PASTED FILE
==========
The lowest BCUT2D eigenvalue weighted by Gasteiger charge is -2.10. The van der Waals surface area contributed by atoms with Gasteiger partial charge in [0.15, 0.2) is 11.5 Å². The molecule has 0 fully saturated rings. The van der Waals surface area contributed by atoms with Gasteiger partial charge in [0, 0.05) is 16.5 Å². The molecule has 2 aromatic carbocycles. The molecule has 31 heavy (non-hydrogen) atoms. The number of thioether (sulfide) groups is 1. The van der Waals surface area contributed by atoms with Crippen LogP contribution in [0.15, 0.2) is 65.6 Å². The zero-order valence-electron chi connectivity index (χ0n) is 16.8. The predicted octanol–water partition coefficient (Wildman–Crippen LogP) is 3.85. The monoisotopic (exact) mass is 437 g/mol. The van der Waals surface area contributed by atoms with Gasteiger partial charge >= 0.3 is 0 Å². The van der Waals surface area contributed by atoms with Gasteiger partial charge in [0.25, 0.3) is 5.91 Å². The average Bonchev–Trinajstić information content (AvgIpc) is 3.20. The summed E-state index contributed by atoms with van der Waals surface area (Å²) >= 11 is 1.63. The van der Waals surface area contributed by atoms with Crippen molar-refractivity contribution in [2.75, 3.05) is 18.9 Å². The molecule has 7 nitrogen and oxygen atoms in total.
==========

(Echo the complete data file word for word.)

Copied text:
The lowest BCUT2D eigenvalue weighted by Gasteiger charge is -2.10. The van der Waals surface area contributed by atoms with Gasteiger partial charge in [0.15, 0.2) is 11.5 Å². The molecule has 0 fully saturated rings. The van der Waals surface area contributed by atoms with Gasteiger partial charge in [0, 0.05) is 16.5 Å². The molecule has 2 aromatic carbocycles. The molecule has 31 heavy (non-hydrogen) atoms. The number of thioether (sulfide) groups is 1. The van der Waals surface area contributed by atoms with Crippen LogP contribution in [0.15, 0.2) is 65.6 Å². The zero-order valence-electron chi connectivity index (χ0n) is 16.8. The predicted octanol–water partition coefficient (Wildman–Crippen LogP) is 3.85. The monoisotopic (exact) mass is 437 g/mol. The van der Waals surface area contributed by atoms with Gasteiger partial charge >= 0.3 is 0 Å². The van der Waals surface area contributed by atoms with Gasteiger partial charge in [0.25, 0.3) is 5.91 Å². The average Bonchev–Trinajstić information content (AvgIpc) is 3.20. The summed E-state index contributed by atoms with van der Waals surface area (Å²) >= 11 is 1.63. The van der Waals surface area contributed by atoms with Crippen molar-refractivity contribution in [2.75, 3.05) is 18.9 Å². The molecule has 7 nitrogen and oxygen atoms in total.